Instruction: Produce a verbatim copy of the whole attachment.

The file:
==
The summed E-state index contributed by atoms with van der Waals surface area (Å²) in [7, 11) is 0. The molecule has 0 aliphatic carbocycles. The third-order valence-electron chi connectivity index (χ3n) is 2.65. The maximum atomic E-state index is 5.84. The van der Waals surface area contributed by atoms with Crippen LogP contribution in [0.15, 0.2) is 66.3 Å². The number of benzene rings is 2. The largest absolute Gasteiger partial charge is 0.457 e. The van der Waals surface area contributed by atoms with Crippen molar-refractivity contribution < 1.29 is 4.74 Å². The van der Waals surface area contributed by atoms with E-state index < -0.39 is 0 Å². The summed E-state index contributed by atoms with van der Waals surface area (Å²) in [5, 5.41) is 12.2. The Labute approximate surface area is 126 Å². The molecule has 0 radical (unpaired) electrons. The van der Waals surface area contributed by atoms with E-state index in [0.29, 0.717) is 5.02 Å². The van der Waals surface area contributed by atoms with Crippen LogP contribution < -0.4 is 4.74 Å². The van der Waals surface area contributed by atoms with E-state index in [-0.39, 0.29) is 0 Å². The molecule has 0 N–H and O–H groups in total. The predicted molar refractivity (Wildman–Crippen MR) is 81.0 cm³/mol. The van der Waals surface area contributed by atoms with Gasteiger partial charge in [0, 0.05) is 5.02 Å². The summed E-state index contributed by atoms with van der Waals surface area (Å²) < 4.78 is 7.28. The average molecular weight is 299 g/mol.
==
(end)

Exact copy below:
The summed E-state index contributed by atoms with van der Waals surface area (Å²) in [7, 11) is 0. The molecule has 0 aliphatic carbocycles. The third-order valence-electron chi connectivity index (χ3n) is 2.65. The maximum atomic E-state index is 5.84. The van der Waals surface area contributed by atoms with Crippen LogP contribution in [0.15, 0.2) is 66.3 Å². The number of benzene rings is 2. The largest absolute Gasteiger partial charge is 0.457 e. The van der Waals surface area contributed by atoms with Crippen molar-refractivity contribution < 1.29 is 4.74 Å². The van der Waals surface area contributed by atoms with E-state index < -0.39 is 0 Å². The summed E-state index contributed by atoms with van der Waals surface area (Å²) in [5, 5.41) is 12.2. The Labute approximate surface area is 126 Å². The molecule has 0 radical (unpaired) electrons. The van der Waals surface area contributed by atoms with E-state index in [0.29, 0.717) is 5.02 Å². The van der Waals surface area contributed by atoms with Crippen LogP contribution < -0.4 is 4.74 Å². The van der Waals surface area contributed by atoms with E-state index in [-0.39, 0.29) is 0 Å². The molecule has 0 N–H and O–H groups in total. The predicted molar refractivity (Wildman–Crippen MR) is 81.0 cm³/mol. The van der Waals surface area contributed by atoms with Gasteiger partial charge in [0, 0.05) is 5.02 Å². The summed E-state index contributed by atoms with van der Waals surface area (Å²) < 4.78 is 7.28. The average molecular weight is 299 g/mol.